How do you approach fiction: lots of research, total imagination, or a little of both?
Both. I research the cultural events and atmosphere of the period covered in my work. My latest project is set in the Vietnam era, so my desk is crowded with stacks of fiction and non-fiction books pertaining to war, psychology, politics, and unique examples of “voices.” I am longing to hear from renegades, witnesses, the oppressed, the authoritarian, the heart-broken, the disillusioned. Whenever possible, I conduct research from books rather than the from Internet. Not only do I have enormous respect for the processes and protocols followed by writers, editors, publishers, and booksellers, but I believe there are important serendipitous relationships that result from books “meeting” on my desk. I build a sort of wall around me, and when my mind drifts, or when I am seeking something unnamable, I look to my shelves and the books start to “speak.” There are two ways that the Internet has become indispensable to me as a research tool. The first is that I create soundtracks to listen to when I write. I hunt down songs, familiar and obscure, popular and classical, and I collect them on iTunes. The second is that I download hundreds of photos from the era I’m describing and build digital albums. This is enormously helpful when describing clothing, cars, homes, etc. Recently I saw a party photo from the 1960s with balloons that looked like jelly beans stuck on the back of a door for decoration. I don’t know if people still do that, but we used to rub the balloons in our hair and stick them on walls and doors. What a great thing—I’d forgotten that!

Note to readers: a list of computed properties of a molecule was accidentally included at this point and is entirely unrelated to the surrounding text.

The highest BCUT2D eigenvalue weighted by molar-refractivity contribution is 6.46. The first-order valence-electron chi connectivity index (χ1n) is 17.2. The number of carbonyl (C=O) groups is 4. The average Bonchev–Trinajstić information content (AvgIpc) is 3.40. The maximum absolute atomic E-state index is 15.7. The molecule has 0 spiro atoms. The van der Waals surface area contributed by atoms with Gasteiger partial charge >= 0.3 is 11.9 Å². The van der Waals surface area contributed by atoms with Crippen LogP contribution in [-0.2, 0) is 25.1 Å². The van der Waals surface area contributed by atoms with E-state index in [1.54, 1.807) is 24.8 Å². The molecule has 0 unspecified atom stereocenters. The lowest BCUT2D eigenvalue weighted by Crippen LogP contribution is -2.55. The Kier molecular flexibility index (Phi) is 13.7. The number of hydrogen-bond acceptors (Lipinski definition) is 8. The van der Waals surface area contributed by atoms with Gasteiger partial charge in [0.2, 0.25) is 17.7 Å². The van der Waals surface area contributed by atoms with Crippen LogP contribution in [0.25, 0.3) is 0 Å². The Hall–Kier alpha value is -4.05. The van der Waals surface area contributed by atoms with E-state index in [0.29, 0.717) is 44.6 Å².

Do you have any special writing rituals?
I would love to have all pressing business out of the way before I sit down to work, but with three kids, a dog, a pet duck, and an elderly father, that’s just not an option. So I’ve trained myself to surrender to chaos and rely on only those things that fall under my control: coffee, music, and a few square feet of privacy. Oh, and giant headphones. They look like muffins on my ears.If you weren’t writing, what would you be doing?